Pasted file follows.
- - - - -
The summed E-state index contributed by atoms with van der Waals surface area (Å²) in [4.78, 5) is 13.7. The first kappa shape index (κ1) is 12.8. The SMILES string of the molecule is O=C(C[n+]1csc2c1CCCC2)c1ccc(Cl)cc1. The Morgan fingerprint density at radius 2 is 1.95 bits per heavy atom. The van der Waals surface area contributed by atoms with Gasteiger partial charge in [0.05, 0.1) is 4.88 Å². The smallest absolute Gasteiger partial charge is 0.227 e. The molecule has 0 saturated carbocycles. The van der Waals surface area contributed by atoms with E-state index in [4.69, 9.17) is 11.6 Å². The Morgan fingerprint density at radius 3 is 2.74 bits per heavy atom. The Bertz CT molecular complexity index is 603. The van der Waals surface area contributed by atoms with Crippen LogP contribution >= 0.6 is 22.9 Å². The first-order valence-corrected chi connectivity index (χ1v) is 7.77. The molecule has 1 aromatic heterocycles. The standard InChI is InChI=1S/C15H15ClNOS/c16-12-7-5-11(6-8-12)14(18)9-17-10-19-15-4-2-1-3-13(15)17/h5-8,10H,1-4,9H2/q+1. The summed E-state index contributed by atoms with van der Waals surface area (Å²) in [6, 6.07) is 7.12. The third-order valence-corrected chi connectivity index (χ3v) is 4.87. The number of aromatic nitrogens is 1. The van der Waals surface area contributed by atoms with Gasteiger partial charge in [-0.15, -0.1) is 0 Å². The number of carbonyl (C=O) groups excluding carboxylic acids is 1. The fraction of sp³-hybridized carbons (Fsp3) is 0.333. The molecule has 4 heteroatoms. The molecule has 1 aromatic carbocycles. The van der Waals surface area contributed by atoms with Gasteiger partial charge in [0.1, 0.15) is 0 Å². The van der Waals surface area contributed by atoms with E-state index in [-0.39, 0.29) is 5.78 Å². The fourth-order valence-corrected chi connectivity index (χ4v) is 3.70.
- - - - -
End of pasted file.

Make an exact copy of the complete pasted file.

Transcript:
The summed E-state index contributed by atoms with van der Waals surface area (Å²) in [4.78, 5) is 13.7. The first kappa shape index (κ1) is 12.8. The SMILES string of the molecule is O=C(C[n+]1csc2c1CCCC2)c1ccc(Cl)cc1. The Morgan fingerprint density at radius 2 is 1.95 bits per heavy atom. The van der Waals surface area contributed by atoms with Gasteiger partial charge in [0.05, 0.1) is 4.88 Å². The smallest absolute Gasteiger partial charge is 0.227 e. The molecule has 0 saturated carbocycles. The van der Waals surface area contributed by atoms with E-state index in [4.69, 9.17) is 11.6 Å². The Morgan fingerprint density at radius 3 is 2.74 bits per heavy atom. The Bertz CT molecular complexity index is 603. The van der Waals surface area contributed by atoms with Crippen LogP contribution >= 0.6 is 22.9 Å². The first-order valence-corrected chi connectivity index (χ1v) is 7.77. The molecule has 1 aromatic heterocycles. The standard InChI is InChI=1S/C15H15ClNOS/c16-12-7-5-11(6-8-12)14(18)9-17-10-19-15-4-2-1-3-13(15)17/h5-8,10H,1-4,9H2/q+1. The summed E-state index contributed by atoms with van der Waals surface area (Å²) in [6, 6.07) is 7.12. The third-order valence-corrected chi connectivity index (χ3v) is 4.87. The number of aromatic nitrogens is 1. The van der Waals surface area contributed by atoms with Gasteiger partial charge in [-0.15, -0.1) is 0 Å². The number of carbonyl (C=O) groups excluding carboxylic acids is 1. The fraction of sp³-hybridized carbons (Fsp3) is 0.333. The molecule has 4 heteroatoms. The molecule has 1 aromatic carbocycles. The van der Waals surface area contributed by atoms with Gasteiger partial charge in [0.1, 0.15) is 0 Å². The van der Waals surface area contributed by atoms with E-state index in [-0.39, 0.29) is 5.78 Å². The fourth-order valence-corrected chi connectivity index (χ4v) is 3.70.